• FMECHANICAL ENGINEERING; LIGHTING; HEATING; WEAPONS; BLASTING
    • F25REFRIGERATION OR COOLING; COMBINED HEATING AND REFRIGERATION SYSTEMS; HEAT PUMP SYSTEMS; MANUFACTURE OR STORAGE OF ICE; LIQUEFACTION SOLIDIFICATION OF GASES
    • F25DREFRIGERATORS; COLD ROOMS; ICE-BOXES; COOLING OR FREEZING APPARATUS NOT COVERED BY ANY OTHER SUBCLASS
    • F25D2201/00Insulation
    • F25D2201/10Insulation with respect to heat
    • F25D2201/12Insulation with respect to heat using an insulating packing material
    • F25D2201/122Insulation with respect to heat using an insulating packing material of loose fill type
    • FMECHANICAL ENGINEERING; LIGHTING; HEATING; WEAPONS; BLASTING
    • F25REFRIGERATION OR COOLING; COMBINED HEATING AND REFRIGERATION SYSTEMS; HEAT PUMP SYSTEMS; MANUFACTURE OR STORAGE OF ICE; LIQUEFACTION SOLIDIFICATION OF GASES
    • F25DREFRIGERATORS; COLD ROOMS; ICE-BOXES; COOLING OR FREEZING APPARATUS NOT COVERED BY ANY OTHER SUBCLASS
    • F25D2201/00Insulation
    • F25D2201/10Insulation with respect to heat
    • F25D2201/12Insulation with respect to heat using an insulating packing material
    • F25D2201/124Insulation with respect to heat using an insulating packing material of fibrous type
    • FMECHANICAL ENGINEERING; LIGHTING; HEATING; WEAPONS; BLASTING
    • F25REFRIGERATION OR COOLING; COMBINED HEATING AND REFRIGERATION SYSTEMS; HEAT PUMP SYSTEMS; MANUFACTURE OR STORAGE OF ICE; LIQUEFACTION SOLIDIFICATION OF GASES
    • F25DREFRIGERATORS; COLD ROOMS; ICE-BOXES; COOLING OR FREEZING APPARATUS NOT COVERED BY ANY OTHER SUBCLASS
    • F25D2201/00Insulation
    • F25D2201/10Insulation with respect to heat
    • F25D2201/12Insulation with respect to heat using an insulating packing material
    • F25D2201/126Insulation with respect to heat using an insulating packing material of cellular type
    • F25D2201/1262Insulation with respect to heat using an insulating packing material of cellular type with open cells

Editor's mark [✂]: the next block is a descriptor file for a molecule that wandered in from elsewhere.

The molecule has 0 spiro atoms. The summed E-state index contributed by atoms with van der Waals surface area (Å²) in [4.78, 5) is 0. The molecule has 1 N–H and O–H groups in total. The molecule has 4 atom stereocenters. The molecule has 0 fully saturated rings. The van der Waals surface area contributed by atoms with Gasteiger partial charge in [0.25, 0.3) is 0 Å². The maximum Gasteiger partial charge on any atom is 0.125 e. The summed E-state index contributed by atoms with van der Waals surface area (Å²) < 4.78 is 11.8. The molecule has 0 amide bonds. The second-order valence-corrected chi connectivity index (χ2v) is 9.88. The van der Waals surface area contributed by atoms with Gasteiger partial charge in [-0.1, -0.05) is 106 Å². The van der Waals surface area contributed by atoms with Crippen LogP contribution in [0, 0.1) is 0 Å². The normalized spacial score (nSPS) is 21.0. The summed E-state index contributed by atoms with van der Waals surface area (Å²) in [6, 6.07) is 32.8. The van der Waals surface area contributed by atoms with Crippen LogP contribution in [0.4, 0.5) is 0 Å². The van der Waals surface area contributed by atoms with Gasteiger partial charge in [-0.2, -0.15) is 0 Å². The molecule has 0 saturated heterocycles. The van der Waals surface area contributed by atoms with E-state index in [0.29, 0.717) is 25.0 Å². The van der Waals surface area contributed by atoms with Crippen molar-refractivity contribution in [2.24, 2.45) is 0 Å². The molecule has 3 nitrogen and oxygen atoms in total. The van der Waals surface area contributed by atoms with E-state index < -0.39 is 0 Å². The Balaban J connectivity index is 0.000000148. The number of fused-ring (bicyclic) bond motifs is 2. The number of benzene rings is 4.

• FMECHANICAL ENGINEERING; LIGHTING; HEATING; WEAPONS; BLASTING
    • F25REFRIGERATION OR COOLING; COMBINED HEATING AND REFRIGERATION SYSTEMS; HEAT PUMP SYSTEMS; MANUFACTURE OR STORAGE OF ICE; LIQUEFACTION SOLIDIFICATION OF GASES
    • F25DREFRIGERATORS; COLD ROOMS; ICE-BOXES; COOLING OR FREEZING APPARATUS NOT COVERED BY ANY OTHER SUBCLASS
    • F25D2201/00Insulation
    • F25D2201/10Insulation with respect to heat
    • F25D2201/12Insulation with respect to heat using an insulating packing material
    • F25D2201/128Insulation with respect to heat using an insulating packing material of foil type
    • FMECHANICAL ENGINEERING; LIGHTING; HEATING; WEAPONS; BLASTING
    • F25REFRIGERATION OR COOLING; COMBINED HEATING AND REFRIGERATION SYSTEMS; HEAT PUMP SYSTEMS; MANUFACTURE OR STORAGE OF ICE; LIQUEFACTION SOLIDIFICATION OF GASES
    • F25DREFRIGERATORS; COLD ROOMS; ICE-BOXES; COOLING OR FREEZING APPARATUS NOT COVERED BY ANY OTHER SUBCLASS
    • F25D2201/00Insulation
    • F25D2201/10Insulation with respect to heat
    • F25D2201/14Insulation with respect to heat using subatmospheric pressure
    • Y02A40/966
    • YGENERAL TAGGING OF NEW TECHNOLOGICAL DEVELOPMENTS; GENERAL TAGGING OF CROSS-SECTIONAL TECHNOLOGIES SPANNING OVER SEVERAL SECTIONS OF THE IPC; TECHNICAL SUBJECTS COVERED BY FORMER USPC CROSS-REFERENCE ART COLLECTIONS [XRACs] AND DIGESTS
    • Y02TECHNOLOGIES OR APPLICATIONS FOR MITIGATION OR ADAPTATION AGAINST CLIMATE CHANGE
    • Y02BINDEXING SCHEME RELATING TO CLIMATE CHANGE MITIGATION TECHNOLOGIES RELATED TO BUILDINGS, e.g. INCLUDING HOUSING AND APPLIANCES OR RELATED END-USER APPLICATIONS
    • Y02B10/00Integration of renewable energy sources in buildings
    • Y02B10/20Solar thermal
    • Y02B10/22Evacuated solar collectors
    • YGENERAL TAGGING OF NEW TECHNOLOGICAL DEVELOPMENTS; GENERAL TAGGING OF CROSS-SECTIONAL TECHNOLOGIES SPANNING OVER SEVERAL SECTIONS OF THE IPC; TECHNICAL SUBJECTS COVERED BY FORMER USPC CROSS-REFERENCE ART COLLECTIONS [XRACs] AND DIGESTS
    • Y02TECHNOLOGIES OR APPLICATIONS FOR MITIGATION OR ADAPTATION AGAINST CLIMATE CHANGE
    • Y02BINDEXING SCHEME RELATING TO CLIMATE CHANGE MITIGATION TECHNOLOGIES RELATED TO BUILDINGS, e.g. INCLUDING HOUSING AND APPLIANCES OR RELATED END-USER APPLICATIONS
    • Y02B10/00Integration of renewable energy sources in buildings
    • Y02B10/20Solar thermal
    • Y02B10/24Air conditioning or refrigeration systems
    • YGENERAL TAGGING OF NEW TECHNOLOGICAL DEVELOPMENTS; GENERAL TAGGING OF CROSS-SECTIONAL TECHNOLOGIES SPANNING OVER SEVERAL SECTIONS OF THE IPC; TECHNICAL SUBJECTS COVERED BY FORMER USPC CROSS-REFERENCE ART COLLECTIONS [XRACs] AND DIGESTS
    • Y02TECHNOLOGIES OR APPLICATIONS FOR MITIGATION OR ADAPTATION AGAINST CLIMATE CHANGE
    • Y02EREDUCTION OF GREENHOUSE GASES [GHG] EMISSION, RELATED TO ENERGY GENERATION, TRANSMISSION OR DISTRIBUTION
    • Y02E60/00Enabling technologies or technologies with a potential or indirect contribution to GHG emissions mitigation